A Weekend in the Hills

Hectic work schedules, daily traffic snarls, very little time to relax – and then a three day weekend comes along! A badly needed break and a quick plan brought us to Mussoorie, in the middle of April this year.

This post comes late because I’ve been too lazy to write it all along – but as they say, better late than never!

The drive to Mussoorie is mostly boring, with not much to see along the way. The beauty starts after Dehradun – and you come across a pretty, shaded forest with tall trees on either side of the road, and a river running through (which was dry when we went).

Just before the main town, we stopped by Mussoorie Lake – overly-hyped by travel portals and journals, and very dirty. It was hardly a lake – more so, just a small & shallow pond with a few empty boats floating on it. A total tourist trap, I wouldn’t recommend a stopover there. The view from the lake was pretty, but you can get an equally good view if you stop anywhere else on the uphill road, too. Avoid.

A 34 km uphill drive from Dehradun finally brought us to Mussoorie after almost 10 hours of traveling, and we checked into the army guest house, Mandakini. The weather was pleasant bordering on warm during daytime.

The view from the guest house was beautiful, with a glimpse of the entire valley below us. With not much of the day left, we headed out quickly for the mall.

Mussoorie’s Mall is an interesting place, overcrowded but quaint! The whole stretch slopes up and down, and is lined with motels, eating joints, and shops selling clothes, blankets, trinkets, wooden knick-knacks and all kinds of handicrafts. Plenty of people and plenty of horses make the walk a bit annoying, but the place is interesting. You can get a good view of the valley below, somewhere around the middle of the promenade.

After spending a couple of hours at the mall, we headed back to the guest house, because it had become very cold and windy. Once inside, we could hear the sound of the wind roaring outside in the mountains, which sounded like a truck rumbling really loudly!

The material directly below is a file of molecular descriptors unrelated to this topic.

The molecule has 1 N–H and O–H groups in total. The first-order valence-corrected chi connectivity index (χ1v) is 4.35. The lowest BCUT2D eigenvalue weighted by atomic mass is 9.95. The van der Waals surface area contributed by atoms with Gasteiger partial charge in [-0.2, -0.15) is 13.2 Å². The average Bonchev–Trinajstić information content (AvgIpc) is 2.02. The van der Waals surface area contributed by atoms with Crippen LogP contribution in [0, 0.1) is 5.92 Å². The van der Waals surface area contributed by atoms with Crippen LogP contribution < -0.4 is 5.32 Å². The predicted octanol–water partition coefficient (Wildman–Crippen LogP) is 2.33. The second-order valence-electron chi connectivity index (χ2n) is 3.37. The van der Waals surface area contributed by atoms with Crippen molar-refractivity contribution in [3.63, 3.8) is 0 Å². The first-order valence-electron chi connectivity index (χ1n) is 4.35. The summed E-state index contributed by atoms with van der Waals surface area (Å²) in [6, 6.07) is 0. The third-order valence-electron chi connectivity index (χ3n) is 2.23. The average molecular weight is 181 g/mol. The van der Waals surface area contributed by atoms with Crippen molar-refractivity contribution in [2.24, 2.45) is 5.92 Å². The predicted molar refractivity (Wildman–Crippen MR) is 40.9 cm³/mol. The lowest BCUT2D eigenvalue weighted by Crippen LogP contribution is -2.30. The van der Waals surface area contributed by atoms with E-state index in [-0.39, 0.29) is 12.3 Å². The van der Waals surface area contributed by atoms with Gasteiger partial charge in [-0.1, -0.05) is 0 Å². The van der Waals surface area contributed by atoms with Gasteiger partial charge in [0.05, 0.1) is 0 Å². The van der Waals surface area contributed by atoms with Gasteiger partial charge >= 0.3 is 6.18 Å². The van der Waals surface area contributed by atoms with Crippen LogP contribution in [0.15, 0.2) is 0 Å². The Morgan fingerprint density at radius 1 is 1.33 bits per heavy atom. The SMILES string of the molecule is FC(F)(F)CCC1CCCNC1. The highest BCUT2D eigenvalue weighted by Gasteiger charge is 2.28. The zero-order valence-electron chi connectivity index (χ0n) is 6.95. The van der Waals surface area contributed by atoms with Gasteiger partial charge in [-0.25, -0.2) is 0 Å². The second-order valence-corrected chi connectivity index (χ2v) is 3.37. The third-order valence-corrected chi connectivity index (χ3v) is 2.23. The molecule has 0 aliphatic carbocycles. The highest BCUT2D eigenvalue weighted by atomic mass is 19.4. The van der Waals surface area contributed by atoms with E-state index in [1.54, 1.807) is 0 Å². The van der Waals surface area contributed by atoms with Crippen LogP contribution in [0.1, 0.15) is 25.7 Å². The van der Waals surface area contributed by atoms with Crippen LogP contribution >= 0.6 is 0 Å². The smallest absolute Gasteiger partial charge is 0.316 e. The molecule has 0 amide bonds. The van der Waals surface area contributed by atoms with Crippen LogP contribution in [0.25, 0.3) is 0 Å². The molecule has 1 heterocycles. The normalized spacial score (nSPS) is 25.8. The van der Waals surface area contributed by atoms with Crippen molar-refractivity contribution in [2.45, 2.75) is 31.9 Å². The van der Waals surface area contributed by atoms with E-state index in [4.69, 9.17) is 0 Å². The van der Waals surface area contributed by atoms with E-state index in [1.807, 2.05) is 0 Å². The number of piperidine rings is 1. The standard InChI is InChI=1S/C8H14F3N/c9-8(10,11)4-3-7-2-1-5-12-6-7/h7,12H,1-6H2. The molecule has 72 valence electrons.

The next day, we made plans to visit Kempty Falls and Dhanaulti. My choice was Dhanaulti first, but the majority won, and we headed towards Kempty. The drive from the guest house was about 25 kms long and took over an hour.

On approaching, the driver pointed out the falls to us from a distance, which turned out to be nothing more than a single stream down the hills! We weren’t expecting Niagara, but we realized that we’d run into another tourist trap!

The place was really crowded, with families and honeymoon couples all over. We made the best of it, though, and spent our time wading barefoot in the cold water.

There were plenty of photographers around; displaying their albums full of pictures of people posing dressed in traditional garb. The poses by some of the people, especially honeymoon couples, were absolutely hilarious! We then took the ropeway down to Kempty Lake, which was small and man made, but much cleaner than Mussoorie Lake. We went boating on it.

We got stuck in a huge traffic jam at the exit, and by the time we managed to break free from the madding crowd, it was too late to go to Dhanaulti. We headed to the Mall again and spent a couple of hours there, roaming around and buying souvenirs and blankets, before heading back to the guest house.

The next morning, we headed back home.

The trip was short, and we didn’t get to do much, but we did manage to go on some long drives around the place. The views of the valley and the hills were beautiful.

View from the Mall

We also came across some lovely flowers growing wild along the way!

Overall, it’s a pretty place, although the tourist areas do tend to get a bit overcrowded. I wouldn’t recommend a stopover at the Lake and Kempty. The Mall is a nice place to roam around, though. If I were to go again, I’d avoid these tourist traps and go on walks or drives in the hills. Otherwise, it’s just as crowded and just as noisy as any public place in a big city!